Friday, January 27, 2017 [Tweets] [Favorites]

Flickr’s Year Without Buying Storage

Archie Russell (via Hacker News):

One of the largest cost drivers in running a service like Flickr is storage. We’ve described multiple techniques to get this cost down over the years: use of COS, creating sizes dynamically on GPUs and perceptual compression. These projects have been very successful, but our storage cost is still significant.

At the beginning of 2016, we challenged ourselves to go further — to go a full year without needing new storage hardware. Using multiple techniques, we got there.

[…]

Because we were concerned that further rollout of dynamic thumbnail generation would place a heavy load on our resizing infrastructure, we targeted only thumbnails from less-popular images for deletes. Using this approach, we were able to handle our complete resize load with just four GPUs. The process put a heavy load on our storage systems; to minimize the impact we randomized our operations across volumes. The entire process took about four months, resulting in even more significant gains than our storage threshold adjustments.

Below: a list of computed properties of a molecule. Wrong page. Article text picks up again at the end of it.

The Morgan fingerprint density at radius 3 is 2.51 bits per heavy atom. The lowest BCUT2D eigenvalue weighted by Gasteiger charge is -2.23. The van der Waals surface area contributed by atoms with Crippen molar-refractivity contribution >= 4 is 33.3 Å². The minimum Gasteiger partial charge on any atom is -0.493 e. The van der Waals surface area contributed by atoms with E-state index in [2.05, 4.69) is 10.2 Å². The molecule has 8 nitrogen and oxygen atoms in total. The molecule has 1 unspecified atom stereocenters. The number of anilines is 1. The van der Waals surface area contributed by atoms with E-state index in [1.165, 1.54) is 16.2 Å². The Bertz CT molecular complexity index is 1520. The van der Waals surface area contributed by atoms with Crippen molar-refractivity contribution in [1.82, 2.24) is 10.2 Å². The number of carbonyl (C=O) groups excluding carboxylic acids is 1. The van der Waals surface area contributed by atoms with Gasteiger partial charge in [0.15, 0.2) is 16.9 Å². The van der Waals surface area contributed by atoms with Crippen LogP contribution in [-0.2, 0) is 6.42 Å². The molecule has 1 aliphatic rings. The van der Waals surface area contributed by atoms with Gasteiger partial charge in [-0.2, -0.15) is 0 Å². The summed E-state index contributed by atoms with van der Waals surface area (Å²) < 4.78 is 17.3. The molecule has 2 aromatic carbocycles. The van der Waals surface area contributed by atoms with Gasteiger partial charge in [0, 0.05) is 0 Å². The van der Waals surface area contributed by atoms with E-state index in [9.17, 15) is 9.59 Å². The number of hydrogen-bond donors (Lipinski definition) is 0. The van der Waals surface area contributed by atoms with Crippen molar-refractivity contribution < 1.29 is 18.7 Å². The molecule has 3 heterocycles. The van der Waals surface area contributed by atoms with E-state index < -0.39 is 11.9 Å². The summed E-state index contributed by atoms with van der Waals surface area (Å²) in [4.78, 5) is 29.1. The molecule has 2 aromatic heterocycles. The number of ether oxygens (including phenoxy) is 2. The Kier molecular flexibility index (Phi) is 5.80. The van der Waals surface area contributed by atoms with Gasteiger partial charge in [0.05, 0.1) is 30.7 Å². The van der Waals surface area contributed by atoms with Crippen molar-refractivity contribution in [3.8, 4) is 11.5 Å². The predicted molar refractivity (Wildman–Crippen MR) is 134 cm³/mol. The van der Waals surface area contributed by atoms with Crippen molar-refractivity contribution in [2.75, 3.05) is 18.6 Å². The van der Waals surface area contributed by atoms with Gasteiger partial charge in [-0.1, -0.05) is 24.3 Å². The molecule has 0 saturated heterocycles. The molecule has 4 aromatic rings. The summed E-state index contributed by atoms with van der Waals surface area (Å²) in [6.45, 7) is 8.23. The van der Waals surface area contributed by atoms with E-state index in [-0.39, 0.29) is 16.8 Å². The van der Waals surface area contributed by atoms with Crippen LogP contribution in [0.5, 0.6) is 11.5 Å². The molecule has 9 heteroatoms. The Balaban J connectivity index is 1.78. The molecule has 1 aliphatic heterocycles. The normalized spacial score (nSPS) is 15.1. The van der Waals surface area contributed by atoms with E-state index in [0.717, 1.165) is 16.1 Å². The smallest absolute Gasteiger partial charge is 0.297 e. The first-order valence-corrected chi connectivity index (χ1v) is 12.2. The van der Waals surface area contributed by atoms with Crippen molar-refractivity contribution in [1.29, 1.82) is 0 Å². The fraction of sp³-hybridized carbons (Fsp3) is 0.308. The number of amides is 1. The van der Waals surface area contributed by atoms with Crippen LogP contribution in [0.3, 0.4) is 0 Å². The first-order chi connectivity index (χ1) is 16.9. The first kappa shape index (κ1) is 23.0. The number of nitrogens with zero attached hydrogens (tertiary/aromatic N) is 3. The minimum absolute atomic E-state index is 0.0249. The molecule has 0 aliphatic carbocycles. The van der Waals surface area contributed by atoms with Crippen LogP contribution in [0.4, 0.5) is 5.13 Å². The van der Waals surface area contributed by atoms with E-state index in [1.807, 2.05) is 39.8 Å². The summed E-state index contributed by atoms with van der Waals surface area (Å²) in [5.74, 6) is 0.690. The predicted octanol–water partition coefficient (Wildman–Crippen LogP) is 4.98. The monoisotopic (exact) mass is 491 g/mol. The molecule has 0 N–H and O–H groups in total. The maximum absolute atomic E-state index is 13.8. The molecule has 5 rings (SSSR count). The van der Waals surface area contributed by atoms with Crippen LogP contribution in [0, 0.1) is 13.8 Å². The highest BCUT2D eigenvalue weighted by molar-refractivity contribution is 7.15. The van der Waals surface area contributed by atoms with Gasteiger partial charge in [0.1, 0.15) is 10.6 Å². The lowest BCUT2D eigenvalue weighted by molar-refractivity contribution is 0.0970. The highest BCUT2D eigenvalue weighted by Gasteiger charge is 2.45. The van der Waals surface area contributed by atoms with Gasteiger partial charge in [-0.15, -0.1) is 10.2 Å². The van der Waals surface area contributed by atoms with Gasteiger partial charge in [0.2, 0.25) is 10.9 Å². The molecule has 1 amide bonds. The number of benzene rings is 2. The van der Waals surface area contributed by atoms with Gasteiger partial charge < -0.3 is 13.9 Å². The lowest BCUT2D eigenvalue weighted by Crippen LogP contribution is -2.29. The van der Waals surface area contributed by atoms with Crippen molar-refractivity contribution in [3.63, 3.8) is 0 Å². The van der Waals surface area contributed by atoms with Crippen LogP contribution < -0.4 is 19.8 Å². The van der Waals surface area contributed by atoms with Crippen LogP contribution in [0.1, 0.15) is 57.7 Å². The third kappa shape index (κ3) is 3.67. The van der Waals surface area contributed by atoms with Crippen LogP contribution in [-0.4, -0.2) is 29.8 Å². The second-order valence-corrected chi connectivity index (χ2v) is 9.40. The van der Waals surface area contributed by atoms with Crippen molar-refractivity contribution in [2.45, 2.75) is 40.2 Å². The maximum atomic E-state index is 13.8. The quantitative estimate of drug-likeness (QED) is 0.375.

[…]

Running our users’ original photos through lossless compression was probably our highest-risk approach. We can recreate thumbnails easily, but a corrupted source image cannot be recovered. Key to our approach was a re-compress-decompress-verify strategy: every recompressed image was decompressed and compared to its source before removing the uncompressed source image.

Previously: Real-time Resizing of Flickr Images Using GPUs.

Update (2017-01-30): I don’t know whether this is related, but Flickr is now showing thumbnails from other people’s photos in our private album.

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